Waffles Egg Benedict

I had made maple bacon waffles not long ago and frozen a couple extra, so I figured: bread/carb, ham product–why not make an alternative eggs benedict?! I’ve been wanting to try and make hollandaise sauce. So I’ll share that recipe from Serious Eats here as well as The Kitchn’s tips for poaching eggs.

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Hollandaise

  • 1 egg yolk (about 35 grams)
  • 1 teaspoon water (about 5 grams)
  • 1 teaspoon lemon juice from 1 lemon (about 5 grams)
  • Kosher salt
  • 1 stick butter (8 tablespoons, about 112 grams)
  • Pinch cayenne pepper or hot sauce (if desired)
  1. Combine egg yolk, water, lemon juice, and a pinch of salt in the bottom of a cup that barely fits the head of an immersion blender. Melt butter in a small saucepan over high heat, swirling constantly, until foaming subsides. Transfer butter to a 1 cup liquid measuring cup.
  2. Place head of immersion blender into the bottom of the cup and turn it on. With the blender constantly running, slowly pour hot butter into cup. It should emulsify with the egg yolk and lemon juice. Continue pouring until all butter is added. Sauce should be thick and creamy. Season to taste with salt and a pinch of cayenne pepper or hot sauce (if desired). Serve immediately, or transfer to a small lidded pot and keep in a warm place for up to 1 hour before serving. Hollandaise cannot be cooled and reheated.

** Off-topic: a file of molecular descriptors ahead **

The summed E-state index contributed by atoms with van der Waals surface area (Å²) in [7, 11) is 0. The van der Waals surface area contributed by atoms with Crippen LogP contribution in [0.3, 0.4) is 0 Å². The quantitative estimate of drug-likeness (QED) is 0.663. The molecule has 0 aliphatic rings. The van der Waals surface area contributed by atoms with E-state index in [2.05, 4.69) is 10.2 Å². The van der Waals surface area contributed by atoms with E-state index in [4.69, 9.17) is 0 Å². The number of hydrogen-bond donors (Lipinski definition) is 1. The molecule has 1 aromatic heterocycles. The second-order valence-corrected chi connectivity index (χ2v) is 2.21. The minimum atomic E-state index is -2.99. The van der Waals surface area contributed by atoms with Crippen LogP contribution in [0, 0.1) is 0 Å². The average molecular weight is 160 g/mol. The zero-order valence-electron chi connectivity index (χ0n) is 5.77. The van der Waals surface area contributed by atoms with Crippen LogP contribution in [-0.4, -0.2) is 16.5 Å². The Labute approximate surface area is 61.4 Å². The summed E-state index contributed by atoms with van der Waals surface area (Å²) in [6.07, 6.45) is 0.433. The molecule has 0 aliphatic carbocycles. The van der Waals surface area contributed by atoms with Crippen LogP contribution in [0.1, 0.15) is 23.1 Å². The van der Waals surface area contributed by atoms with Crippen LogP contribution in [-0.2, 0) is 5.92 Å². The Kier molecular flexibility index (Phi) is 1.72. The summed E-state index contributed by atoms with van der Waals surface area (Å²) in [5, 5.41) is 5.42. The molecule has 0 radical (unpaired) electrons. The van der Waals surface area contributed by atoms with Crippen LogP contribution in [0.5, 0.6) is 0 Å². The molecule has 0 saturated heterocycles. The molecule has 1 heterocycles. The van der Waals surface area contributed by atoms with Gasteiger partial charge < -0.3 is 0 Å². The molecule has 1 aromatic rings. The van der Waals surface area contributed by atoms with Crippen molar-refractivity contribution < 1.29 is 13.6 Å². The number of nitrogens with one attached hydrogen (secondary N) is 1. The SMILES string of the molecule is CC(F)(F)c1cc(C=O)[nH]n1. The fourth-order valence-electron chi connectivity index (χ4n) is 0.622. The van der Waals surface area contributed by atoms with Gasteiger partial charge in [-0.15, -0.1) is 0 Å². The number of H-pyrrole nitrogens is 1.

Poaching Eggs

1. Boil the water. Bring a pot of water to a boil.

2. Make a hole in the eggshell with the pin. Use a pin to make a small hole in the eggshell. This will release any air that’s in the egg, which could otherwise cause it to crack. And don’t worry, the hole is small enough that nothing will come out.

3. Boil the egg for 10 seconds. Place the whole egg (still in the shell) in the boiling water for exactly 10 seconds. Remove the egg from the water, and lower the heat to bring the water to a simmer. Boiling the egg helps it to retain its shape once it’s cracked and poured into simmering water later.

4. Poach the egg. Once the egg is cool enough to handle (this should take just a few seconds), poach the egg as you normally would, by cracking the egg into gently simmering water.

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